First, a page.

• GAAP (Generally Accepted Accounting Principles)

    A method of reporting the financial results of an insurer more in accordance with the going-concern basis used by other businesses. GAAP assigns income and disbursements to their proper period, as distinguished from the more conservative requirements of statutory accounting, by which insurers are regulated.

  • Global Insurance

    Coverage applying to losses arising out of all classes of insurance policies (or almost all classes) and not to a worldwide territory as could be mistakenly interpreted.

  • Graded Surplus Treaty

    A surplus share treaty under which the capacity expressed as a number of lines varies according to class or the net retained line of the ceding insurer.

  • Gross Line

    The amount of liability an insurer has written on a risk, including the amount it has reinsured. Net line plus reinsurance equals gross line.

  • Gross Loss

    The amount of a ceding company's loss irrespective of any reinsurance recoveries due.

  • Ground-Up Loss

    In insurance, the gross amount of loss occurring to an insured and subject to the insured's insurance policy, beginning with the first dollar of loss and prior to the application to the deductible or deduction, if any, required by the policy. In reinsurance, the term refers to the gross amount of loss occurring to the reinsured, beginning with the first dollar of loss and after the application of deductions required by the reinsurance agreement (which can be several in number): a) the reinsured's retention in excess of loss covers; b) other inuring reinsurance says, such as quota share, surplus share, per risk excess, facultative, or common account coverage; or c) the uncollectibility of any reinsurances. For example, ground-up losses subject to a per risk excess treaty protecting the reinsured's net retention would equal the net loss beginning with the first dollar after reduction of the gross loss by recoveries from other treaties such as surplus covers and facultative placements, but before the application of the deductible in the per risk excess cover itself. See Inure to the Benefit of.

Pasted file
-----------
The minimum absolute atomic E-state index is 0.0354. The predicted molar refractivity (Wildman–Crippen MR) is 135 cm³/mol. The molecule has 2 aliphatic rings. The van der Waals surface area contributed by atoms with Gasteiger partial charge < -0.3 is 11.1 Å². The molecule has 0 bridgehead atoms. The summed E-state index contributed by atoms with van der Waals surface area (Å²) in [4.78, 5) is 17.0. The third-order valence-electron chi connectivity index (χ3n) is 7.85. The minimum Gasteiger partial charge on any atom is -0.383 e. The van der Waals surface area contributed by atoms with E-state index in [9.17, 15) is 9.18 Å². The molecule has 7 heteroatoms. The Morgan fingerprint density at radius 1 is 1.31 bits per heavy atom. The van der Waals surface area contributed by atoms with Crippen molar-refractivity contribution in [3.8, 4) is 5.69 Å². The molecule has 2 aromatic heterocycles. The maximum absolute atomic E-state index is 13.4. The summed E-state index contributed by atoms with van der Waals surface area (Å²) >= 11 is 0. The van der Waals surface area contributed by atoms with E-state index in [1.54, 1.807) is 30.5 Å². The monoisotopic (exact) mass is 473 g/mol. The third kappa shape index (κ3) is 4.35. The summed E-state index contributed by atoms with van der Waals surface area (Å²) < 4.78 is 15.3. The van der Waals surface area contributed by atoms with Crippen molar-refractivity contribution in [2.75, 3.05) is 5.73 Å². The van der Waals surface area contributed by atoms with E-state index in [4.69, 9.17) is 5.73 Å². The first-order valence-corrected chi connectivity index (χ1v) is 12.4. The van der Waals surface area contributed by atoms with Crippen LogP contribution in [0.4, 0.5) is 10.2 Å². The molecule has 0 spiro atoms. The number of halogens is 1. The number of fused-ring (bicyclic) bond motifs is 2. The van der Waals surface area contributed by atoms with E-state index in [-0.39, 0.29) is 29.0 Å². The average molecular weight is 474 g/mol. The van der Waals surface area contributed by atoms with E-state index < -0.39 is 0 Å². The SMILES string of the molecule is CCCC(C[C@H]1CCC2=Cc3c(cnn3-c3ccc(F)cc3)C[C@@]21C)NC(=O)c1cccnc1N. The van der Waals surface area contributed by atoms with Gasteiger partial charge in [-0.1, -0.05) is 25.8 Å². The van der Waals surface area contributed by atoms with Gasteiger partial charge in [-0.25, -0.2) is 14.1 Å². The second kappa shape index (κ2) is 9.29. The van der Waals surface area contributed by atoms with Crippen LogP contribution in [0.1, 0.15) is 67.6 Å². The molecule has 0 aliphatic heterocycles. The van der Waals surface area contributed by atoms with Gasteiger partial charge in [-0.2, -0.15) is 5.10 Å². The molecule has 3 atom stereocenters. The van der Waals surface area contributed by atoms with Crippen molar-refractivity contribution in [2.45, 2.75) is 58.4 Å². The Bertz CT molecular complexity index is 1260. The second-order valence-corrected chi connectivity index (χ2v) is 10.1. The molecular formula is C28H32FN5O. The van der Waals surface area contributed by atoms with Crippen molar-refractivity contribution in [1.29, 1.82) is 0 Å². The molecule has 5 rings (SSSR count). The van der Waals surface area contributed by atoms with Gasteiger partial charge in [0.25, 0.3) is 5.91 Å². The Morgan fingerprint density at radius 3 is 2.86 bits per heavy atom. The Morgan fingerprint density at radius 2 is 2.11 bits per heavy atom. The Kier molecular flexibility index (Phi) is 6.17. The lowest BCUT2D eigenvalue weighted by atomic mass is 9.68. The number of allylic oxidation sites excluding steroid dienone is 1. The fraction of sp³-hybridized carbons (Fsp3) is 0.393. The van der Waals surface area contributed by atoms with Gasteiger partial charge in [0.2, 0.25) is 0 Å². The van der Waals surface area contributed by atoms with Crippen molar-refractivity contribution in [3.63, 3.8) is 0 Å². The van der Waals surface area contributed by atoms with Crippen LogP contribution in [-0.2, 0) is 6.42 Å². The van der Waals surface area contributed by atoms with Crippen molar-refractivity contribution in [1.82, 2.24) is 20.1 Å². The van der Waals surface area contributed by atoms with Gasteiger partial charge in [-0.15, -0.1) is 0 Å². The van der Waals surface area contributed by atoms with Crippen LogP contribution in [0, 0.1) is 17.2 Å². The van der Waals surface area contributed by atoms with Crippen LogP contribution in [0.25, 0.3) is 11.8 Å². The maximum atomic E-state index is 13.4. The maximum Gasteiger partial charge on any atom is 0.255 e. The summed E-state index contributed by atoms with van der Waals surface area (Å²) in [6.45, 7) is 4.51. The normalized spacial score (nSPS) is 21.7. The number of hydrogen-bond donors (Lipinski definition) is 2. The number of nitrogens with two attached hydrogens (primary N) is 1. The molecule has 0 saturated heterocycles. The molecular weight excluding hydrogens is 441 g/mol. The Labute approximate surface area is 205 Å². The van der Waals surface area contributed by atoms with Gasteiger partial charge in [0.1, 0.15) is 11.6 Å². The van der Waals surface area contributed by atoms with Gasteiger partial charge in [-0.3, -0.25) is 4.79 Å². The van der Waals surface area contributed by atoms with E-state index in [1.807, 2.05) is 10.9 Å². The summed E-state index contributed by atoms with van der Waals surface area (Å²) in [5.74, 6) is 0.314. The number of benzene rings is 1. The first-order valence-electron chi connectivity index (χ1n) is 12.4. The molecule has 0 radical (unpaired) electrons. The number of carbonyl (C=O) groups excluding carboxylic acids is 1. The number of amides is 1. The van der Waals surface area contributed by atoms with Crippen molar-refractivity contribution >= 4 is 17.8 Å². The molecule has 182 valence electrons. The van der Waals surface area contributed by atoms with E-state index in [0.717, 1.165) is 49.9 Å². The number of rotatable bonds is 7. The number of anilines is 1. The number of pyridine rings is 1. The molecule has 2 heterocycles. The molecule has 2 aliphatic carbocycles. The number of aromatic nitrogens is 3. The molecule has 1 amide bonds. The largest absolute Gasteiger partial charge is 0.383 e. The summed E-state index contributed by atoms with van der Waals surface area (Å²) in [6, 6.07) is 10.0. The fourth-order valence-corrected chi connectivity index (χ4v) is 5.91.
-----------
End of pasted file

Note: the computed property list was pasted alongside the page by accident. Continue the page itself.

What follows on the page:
• Guaranty Endorsement

    An addition to an insurance policy (between and insurance company and a policyholder covering the policyholder's mortgaged property) which requires that, in the event of the company's insolvency, the mortgagee and/or the policy-holder be paid directly by the reinsurer either for any loss covered by reinsurance or (as is often provided) for the full insurance protection afforded by the insurance company. Since the full insurance protection afforded by the insurance company may be above the reinsurance which would be payable to the reinsured company, the reinsurer may be assuming an additional risk in such an endorsement. Similar to the cut-through endorsement, the guaranty endorsement is also known as a Mortgagee Endorsement.